So he went and took Gomer, the daughter of Diblaim, and she conceived and bore him a son.

And the Lord said to him, “Call his name Jezreel, for in just a little while I will punish the house of Jehu for the blood of Jezreel, and I will put an end to the kingdom of the house of Israel. And on that day I will break the bow of Israel in the Valley of Jezreel.”

She conceived again and bore a daughter. And the Lord said to him, “Call her name No Mercy, for I will no more have mercy on the house of Israel, to forgive them at all. But I will have mercy on the house of Judah, and I will save them by the Lord their God. I will not save them by bow or by sword or by war or by horses or by horsemen.”

When she had weaned No Mercy, she conceived and bore a son. And the Lord said, “Call his name Not My People, for you are not my people, and I am not your God.”

10 Yet the number of the children of Israel shall be like the sand of the sea, which cannot be measured or numbered. And in the place where it was said to them, “You are not my people,” it shall be said to them, “Children of the living God.” 11 And the children of Judah and the children of Israel shall be gathered together, and they shall appoint for themselves one head. And they shall go up from the land, for great shall be the day of Jezreel. Hosea 1:3-11 ESV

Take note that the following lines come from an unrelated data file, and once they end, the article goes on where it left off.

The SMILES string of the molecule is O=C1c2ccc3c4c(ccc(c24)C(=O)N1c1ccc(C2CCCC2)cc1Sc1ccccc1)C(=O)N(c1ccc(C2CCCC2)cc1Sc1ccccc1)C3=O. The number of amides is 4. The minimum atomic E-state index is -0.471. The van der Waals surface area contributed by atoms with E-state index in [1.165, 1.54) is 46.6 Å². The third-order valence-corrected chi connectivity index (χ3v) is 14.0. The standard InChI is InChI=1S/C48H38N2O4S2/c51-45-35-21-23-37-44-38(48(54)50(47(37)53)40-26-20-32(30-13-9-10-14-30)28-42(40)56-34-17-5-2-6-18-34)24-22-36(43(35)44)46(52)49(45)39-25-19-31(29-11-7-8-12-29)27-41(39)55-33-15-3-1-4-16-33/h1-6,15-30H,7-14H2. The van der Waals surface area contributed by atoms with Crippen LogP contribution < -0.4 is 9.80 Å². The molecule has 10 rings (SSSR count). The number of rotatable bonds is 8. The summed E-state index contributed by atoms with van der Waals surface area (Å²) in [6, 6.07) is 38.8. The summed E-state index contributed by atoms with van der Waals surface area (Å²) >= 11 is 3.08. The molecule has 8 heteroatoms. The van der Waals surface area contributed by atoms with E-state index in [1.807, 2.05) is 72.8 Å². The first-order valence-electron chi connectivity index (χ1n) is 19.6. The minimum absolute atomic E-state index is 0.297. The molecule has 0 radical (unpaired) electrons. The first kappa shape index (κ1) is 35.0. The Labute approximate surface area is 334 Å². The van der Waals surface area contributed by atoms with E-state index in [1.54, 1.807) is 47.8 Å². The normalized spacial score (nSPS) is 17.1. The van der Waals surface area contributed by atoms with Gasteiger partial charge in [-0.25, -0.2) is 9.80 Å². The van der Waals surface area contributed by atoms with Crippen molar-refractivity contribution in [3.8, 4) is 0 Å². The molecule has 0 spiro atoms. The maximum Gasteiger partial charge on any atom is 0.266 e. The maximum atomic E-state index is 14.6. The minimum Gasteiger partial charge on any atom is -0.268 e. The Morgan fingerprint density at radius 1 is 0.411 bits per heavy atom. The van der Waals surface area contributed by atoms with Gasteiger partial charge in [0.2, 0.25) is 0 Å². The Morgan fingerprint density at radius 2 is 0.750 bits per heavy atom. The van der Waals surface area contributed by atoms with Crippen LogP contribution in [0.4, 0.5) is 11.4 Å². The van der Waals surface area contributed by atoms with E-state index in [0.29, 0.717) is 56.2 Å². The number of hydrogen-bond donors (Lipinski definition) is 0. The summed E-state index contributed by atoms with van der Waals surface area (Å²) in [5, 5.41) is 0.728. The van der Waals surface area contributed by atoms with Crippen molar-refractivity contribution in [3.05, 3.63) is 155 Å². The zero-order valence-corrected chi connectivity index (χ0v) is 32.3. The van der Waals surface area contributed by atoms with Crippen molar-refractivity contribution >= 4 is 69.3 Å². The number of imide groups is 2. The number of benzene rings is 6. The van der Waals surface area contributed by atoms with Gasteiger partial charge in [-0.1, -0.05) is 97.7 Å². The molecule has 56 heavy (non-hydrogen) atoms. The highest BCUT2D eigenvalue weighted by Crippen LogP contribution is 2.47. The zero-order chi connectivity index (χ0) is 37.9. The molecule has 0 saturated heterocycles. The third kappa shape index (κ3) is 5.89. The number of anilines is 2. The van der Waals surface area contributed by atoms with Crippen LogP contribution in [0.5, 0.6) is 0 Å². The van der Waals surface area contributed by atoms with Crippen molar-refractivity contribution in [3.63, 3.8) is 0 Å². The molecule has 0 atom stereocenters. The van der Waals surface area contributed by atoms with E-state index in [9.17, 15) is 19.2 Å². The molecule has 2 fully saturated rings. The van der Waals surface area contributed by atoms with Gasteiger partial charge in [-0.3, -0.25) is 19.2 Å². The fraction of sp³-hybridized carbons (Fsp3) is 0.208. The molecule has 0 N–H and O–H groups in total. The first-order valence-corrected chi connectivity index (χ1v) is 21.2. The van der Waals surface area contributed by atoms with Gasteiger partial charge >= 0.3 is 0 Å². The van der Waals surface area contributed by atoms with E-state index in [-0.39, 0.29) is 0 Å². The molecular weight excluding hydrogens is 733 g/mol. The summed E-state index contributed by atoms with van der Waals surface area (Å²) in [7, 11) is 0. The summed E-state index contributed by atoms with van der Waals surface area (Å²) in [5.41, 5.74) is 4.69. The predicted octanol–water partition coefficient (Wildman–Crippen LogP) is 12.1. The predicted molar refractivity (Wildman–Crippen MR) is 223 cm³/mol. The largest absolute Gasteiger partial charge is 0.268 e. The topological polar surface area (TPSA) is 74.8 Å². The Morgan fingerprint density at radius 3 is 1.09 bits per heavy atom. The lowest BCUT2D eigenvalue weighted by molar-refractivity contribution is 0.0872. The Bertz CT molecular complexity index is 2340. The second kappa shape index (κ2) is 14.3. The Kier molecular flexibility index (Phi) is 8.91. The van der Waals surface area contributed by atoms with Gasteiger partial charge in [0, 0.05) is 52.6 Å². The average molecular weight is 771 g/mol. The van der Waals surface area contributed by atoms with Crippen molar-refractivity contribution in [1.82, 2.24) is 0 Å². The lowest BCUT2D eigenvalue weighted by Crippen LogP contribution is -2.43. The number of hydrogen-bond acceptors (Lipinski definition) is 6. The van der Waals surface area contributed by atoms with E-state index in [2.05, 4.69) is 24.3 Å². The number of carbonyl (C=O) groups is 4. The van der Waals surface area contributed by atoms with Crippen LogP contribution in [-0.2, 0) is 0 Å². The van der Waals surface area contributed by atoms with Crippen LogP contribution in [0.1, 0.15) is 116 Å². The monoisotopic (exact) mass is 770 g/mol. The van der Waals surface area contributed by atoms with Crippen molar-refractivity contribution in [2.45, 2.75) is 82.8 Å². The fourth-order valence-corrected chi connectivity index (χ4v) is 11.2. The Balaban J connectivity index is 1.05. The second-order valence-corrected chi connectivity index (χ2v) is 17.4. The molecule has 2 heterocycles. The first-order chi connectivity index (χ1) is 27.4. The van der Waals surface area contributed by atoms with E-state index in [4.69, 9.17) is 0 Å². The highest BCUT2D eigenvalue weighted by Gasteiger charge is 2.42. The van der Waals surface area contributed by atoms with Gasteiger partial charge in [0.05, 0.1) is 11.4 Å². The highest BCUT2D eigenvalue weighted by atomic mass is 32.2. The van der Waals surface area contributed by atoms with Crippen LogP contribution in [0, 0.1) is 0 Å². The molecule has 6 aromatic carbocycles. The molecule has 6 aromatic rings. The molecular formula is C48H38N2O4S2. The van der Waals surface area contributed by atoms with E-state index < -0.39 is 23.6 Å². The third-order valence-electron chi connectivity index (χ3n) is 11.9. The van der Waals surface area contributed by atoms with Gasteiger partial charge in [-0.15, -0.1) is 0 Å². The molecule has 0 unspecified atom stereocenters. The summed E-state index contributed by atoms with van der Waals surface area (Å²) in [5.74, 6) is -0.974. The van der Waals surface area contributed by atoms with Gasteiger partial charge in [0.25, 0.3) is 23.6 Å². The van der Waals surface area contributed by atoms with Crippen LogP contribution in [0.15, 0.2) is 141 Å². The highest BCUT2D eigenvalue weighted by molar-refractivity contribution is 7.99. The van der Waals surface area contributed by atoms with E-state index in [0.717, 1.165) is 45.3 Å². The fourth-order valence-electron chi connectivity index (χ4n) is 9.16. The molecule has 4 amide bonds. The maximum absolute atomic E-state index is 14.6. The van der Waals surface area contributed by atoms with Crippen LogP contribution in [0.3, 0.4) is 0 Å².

Hosea has received a difficult assignment from God. He’s been instructed to marry a woman who has a reputation as a prostitute. In that day and age, this would have been an act of social suicide, rendering Hosea an outcast from polite society. Women were already viewed as second-class citizens, with few rights and little value other than that of bearing and raising children. So, an adulterous or promiscuous woman was considered particularly repugnant and worthy of the community’s scorn and rejection. No self-respecting, God-honoring Hebrew male would knowingly choose to marry a woman of “ill-repute.” But here we have Hosea being commanded by God to do just that. And to make matters worse, God let Hosea know that this was not going to be some kind of symbolic marriage or acted-out parable intended to teach a moral lesson. Hosea and his new bride were expected to begin a family. And with a prostitute for a wife, Hosea must have known that his children would face the constant whispers and rumors questioning the identity of their “real” father.